Table 2 Results from Round 1 and Round 2 Delphi processes

Round 2: In this round, the same 5 statements as in round 1 failed to reach consensus; statement 5 (71%), statement 9 (63.7%), statement 15 (35.4%), statement 26 (63%) and statement 28(65.3%). The IQR remained at ≥ 2 for each of the 5 statements. The Wilcoxon’s matched-pairs signed-rank test shows no significant difference in the 5 statements between round 1 and round 2 with alpha level set at p < 0.05. Table 2 displays all 30 statements including the results from Wilcoxon’s matched-pairs signed-rank test, percentage agreement, median and inter-quartile range. Further details on individual item responses are shown in Additional file 2.

When arranged in order of importance, the top 5% of the items reaching consensus ranked by percentage of agreement were 4 statements, these statements had the highest levels of agreement (> 95%). These statements were; Modify patients’ expectations by education (96% agreement), Holding quality improvement meetings to review successes and adherence of the approach (96% agreement), Psychosocial care training for physiotherapists at undergraduate levels (96% agreement) and allocating time for patient communication (95% agreement) as shown on Table 3.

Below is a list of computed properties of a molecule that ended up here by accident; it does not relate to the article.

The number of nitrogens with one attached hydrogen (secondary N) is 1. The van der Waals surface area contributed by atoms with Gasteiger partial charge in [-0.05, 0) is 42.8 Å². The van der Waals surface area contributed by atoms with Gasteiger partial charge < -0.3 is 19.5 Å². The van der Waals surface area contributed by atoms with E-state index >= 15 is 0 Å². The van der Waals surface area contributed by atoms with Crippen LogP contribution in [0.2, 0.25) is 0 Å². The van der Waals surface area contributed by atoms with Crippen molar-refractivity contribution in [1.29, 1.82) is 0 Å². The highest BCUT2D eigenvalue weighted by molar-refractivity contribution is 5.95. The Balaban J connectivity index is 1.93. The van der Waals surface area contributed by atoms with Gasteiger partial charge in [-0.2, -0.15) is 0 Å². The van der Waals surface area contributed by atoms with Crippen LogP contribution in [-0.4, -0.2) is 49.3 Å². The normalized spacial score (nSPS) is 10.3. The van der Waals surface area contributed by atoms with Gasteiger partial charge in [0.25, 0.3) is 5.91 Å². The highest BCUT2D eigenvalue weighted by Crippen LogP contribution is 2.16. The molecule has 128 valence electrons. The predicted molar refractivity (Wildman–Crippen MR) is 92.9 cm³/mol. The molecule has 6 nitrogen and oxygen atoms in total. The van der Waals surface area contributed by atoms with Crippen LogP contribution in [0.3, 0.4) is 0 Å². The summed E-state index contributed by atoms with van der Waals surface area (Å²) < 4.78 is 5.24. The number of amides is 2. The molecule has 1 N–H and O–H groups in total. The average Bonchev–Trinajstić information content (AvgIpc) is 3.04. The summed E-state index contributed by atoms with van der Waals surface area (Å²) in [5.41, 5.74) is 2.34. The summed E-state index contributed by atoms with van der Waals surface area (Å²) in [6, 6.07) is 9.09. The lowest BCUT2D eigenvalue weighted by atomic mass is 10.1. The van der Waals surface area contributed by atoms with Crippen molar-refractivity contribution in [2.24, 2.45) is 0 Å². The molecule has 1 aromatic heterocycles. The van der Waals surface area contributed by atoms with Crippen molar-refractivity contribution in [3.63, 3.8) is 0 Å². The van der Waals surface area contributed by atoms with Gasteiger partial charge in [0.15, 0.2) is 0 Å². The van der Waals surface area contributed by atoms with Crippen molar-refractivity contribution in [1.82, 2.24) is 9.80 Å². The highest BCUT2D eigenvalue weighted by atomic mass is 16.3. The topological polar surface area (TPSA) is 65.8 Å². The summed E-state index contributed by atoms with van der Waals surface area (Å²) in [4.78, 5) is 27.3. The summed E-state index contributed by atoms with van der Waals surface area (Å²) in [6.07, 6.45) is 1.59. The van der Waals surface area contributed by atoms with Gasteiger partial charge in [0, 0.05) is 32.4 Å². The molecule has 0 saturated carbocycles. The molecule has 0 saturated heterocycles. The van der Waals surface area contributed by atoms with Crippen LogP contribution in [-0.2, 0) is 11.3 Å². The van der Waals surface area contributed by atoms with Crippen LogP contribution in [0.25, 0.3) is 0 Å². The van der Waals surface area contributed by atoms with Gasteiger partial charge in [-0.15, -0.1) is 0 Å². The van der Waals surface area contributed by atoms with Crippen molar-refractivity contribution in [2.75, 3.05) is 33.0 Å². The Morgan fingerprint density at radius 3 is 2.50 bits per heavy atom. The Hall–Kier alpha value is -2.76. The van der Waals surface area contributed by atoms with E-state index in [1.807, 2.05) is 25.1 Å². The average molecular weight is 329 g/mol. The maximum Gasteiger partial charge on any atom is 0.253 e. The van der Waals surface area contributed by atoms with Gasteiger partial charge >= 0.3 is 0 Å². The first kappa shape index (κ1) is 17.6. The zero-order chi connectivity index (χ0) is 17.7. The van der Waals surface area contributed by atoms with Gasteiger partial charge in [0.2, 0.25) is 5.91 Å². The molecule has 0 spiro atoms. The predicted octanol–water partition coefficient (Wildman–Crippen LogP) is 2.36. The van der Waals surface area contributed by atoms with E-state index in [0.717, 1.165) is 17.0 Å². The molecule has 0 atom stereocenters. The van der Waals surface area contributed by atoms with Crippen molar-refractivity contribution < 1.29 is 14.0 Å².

Table 3 Statements that attained consensus ranked in the level of importance

Qualitative responses

The responses and additional suggestions from rounds 1 and 2 fit well into the scope of categories previously derived (14 already identified categories in the preliminary round giving rise to the initial questionnaire), hence it was not necessary to add any new suggestions/questions to the questionnaire. They were re-classified under the 3 major existing categories of the questionnaire with accompanying definitions arising from participants’ responses (Additional file 3); Strategies to best modify stratified care management to fit the national context, Strategies on how training and education can best be done to help the implementation of stratified care, and Strategies related to conditions necessary to sustain the implementation (Table 4).

Table 4 Qualitative data for Rounds 1 and 2: Categories and Sub-categories

Strategies to best modify stratified care management to fit the National context

This category describes the unique challenges facing the national Health Care context, advantages which can be harnessed for the implementation of SC and peculiar ways of modifying the approach and tool to enhance suitability.